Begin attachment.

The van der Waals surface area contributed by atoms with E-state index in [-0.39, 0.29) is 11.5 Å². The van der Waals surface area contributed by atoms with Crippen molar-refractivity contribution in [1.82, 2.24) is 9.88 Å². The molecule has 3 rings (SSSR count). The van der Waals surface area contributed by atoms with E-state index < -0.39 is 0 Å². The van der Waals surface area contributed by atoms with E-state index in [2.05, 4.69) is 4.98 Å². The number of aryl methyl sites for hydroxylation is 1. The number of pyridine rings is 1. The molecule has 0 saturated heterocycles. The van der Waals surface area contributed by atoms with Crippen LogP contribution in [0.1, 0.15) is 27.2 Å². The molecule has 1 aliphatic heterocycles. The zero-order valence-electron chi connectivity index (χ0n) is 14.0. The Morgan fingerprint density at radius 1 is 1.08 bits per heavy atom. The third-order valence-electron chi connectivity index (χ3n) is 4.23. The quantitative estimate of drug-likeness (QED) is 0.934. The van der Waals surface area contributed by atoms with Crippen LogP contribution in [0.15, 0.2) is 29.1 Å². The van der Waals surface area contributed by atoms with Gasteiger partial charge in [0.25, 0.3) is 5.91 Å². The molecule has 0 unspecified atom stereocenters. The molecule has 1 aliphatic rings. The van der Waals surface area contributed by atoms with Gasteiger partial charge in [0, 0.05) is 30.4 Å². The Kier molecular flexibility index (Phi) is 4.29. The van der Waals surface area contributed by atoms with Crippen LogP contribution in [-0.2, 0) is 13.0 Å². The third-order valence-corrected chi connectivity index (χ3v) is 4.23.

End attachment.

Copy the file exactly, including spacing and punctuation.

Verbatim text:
The van der Waals surface area contributed by atoms with E-state index in [-0.39, 0.29) is 11.5 Å². The van der Waals surface area contributed by atoms with Crippen molar-refractivity contribution in [1.82, 2.24) is 9.88 Å². The molecule has 3 rings (SSSR count). The van der Waals surface area contributed by atoms with E-state index < -0.39 is 0 Å². The van der Waals surface area contributed by atoms with E-state index in [2.05, 4.69) is 4.98 Å². The number of aryl methyl sites for hydroxylation is 1. The number of pyridine rings is 1. The molecule has 0 saturated heterocycles. The van der Waals surface area contributed by atoms with Crippen LogP contribution in [0.1, 0.15) is 27.2 Å². The molecule has 1 aliphatic heterocycles. The zero-order valence-electron chi connectivity index (χ0n) is 14.0. The Morgan fingerprint density at radius 1 is 1.08 bits per heavy atom. The third-order valence-electron chi connectivity index (χ3n) is 4.23. The quantitative estimate of drug-likeness (QED) is 0.934. The van der Waals surface area contributed by atoms with Crippen LogP contribution in [0.15, 0.2) is 29.1 Å². The van der Waals surface area contributed by atoms with Gasteiger partial charge in [0.25, 0.3) is 5.91 Å². The molecule has 0 unspecified atom stereocenters. The molecule has 1 aliphatic rings. The van der Waals surface area contributed by atoms with Gasteiger partial charge in [0, 0.05) is 30.4 Å². The Kier molecular flexibility index (Phi) is 4.29. The van der Waals surface area contributed by atoms with Crippen LogP contribution in [-0.2, 0) is 13.0 Å². The third-order valence-corrected chi connectivity index (χ3v) is 4.23.